Kalugendo, Praxeda Paul Hydropower and Water Resources Management in Pangani River Basin, Tanzania M.Sc. in Hydropower Development, NTNU Subject code(s): 830 Construction technology Abstract: (maximum 450 words) The Pangani river basin in Tanzania is one of the most important rivers in the country. The river is the major source for hydropower generation, and also provides water to large and small irrigation projects of vital importance of the economy. The basin is located in the north eastern side of the country and water use in irrigation projects is increasing as the population in the Kilimanjaro foothills is increasing rapidly. Different water users in the basin are competing resulting an ever increasing pressure on the using the limited water resource. This study is one of several studies within hydrology conducted on the water management of the Pangani River basin to establish the relationship between land use and runoff response, to find out methods to balance between competing water users. Revision of previous studies on hydrology, hydropower and water management in the catchment was made to understand the background. Statistical analysis for the obtained historical information on precipitation, river discharge and power production were performed to identify the trend on these parameters as the time went on. The aim was to find out if there is trend increase or decrease in the above said parameters and their relationship into the water resource diminishing. Long term data series for precipitation, river flow and power production were sought in order to have a sound scientific concluding remarks. Unfortunately, very few data with long time record was available for the study and the year differences in time series for the three parameters was unavoidable. The hydrological analysis conducted showed that there is no remarkable precipitation decrease for the 20 to 60 observation years time. Common trend of increase or decrease of precipitation was noted during the analysis, and it was repeating after eight to ten years of observation. In some data series of river flows, the trends showed more or less peaks and lows following the precipitation trends. The power production trend followed the river flow trend. During the study, the hydropower simulation was conducted using the nMAG model program to verify if the simulated production is compatible with the observed production. Here unfortunately, the data period for observed production was too short to give reliable concluding remarks, although the obtained simulation results from Nyumba ya Mungu Power plant gave almost the same values as the observed production. More study on the possible cause of water resource diminishing is required, and it should be done in combination with all activities conducted in the basin related to water resource usage. Improvement of methods of attaining and storage of good and reliable information for water availability and usage should be made. This probably will give a good result, and the possible solution for water management of the basin will be obtained.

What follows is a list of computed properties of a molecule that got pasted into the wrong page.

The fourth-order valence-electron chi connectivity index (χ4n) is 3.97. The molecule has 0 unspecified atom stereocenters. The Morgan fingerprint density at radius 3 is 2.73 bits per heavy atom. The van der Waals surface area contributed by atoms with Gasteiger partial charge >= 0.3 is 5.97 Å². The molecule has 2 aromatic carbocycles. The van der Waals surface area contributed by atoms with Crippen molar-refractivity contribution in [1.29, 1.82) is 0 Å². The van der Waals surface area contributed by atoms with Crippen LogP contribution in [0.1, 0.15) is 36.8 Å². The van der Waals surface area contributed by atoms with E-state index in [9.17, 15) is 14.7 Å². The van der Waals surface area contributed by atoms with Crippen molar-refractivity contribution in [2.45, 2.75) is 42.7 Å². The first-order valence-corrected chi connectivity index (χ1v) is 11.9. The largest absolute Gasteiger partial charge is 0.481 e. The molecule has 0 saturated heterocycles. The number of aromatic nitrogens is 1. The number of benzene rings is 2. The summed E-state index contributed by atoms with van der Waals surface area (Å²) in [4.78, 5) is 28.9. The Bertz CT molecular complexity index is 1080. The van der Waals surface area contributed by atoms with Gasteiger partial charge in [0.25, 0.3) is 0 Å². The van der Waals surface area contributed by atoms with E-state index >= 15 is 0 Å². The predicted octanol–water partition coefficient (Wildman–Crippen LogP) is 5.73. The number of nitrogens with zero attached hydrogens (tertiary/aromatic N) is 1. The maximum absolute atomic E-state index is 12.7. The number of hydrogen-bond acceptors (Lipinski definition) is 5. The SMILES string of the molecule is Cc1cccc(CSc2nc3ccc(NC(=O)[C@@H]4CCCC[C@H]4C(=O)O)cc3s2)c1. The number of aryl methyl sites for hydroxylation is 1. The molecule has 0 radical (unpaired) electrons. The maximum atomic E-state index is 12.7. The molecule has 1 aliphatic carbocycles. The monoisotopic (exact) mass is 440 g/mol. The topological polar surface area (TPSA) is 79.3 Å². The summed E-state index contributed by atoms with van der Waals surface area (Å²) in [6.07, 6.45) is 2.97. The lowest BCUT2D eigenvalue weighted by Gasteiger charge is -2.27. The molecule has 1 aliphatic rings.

Authorâ&#x20AC;&#x2122;s nationality: Tanzania

Ref.29-2004

53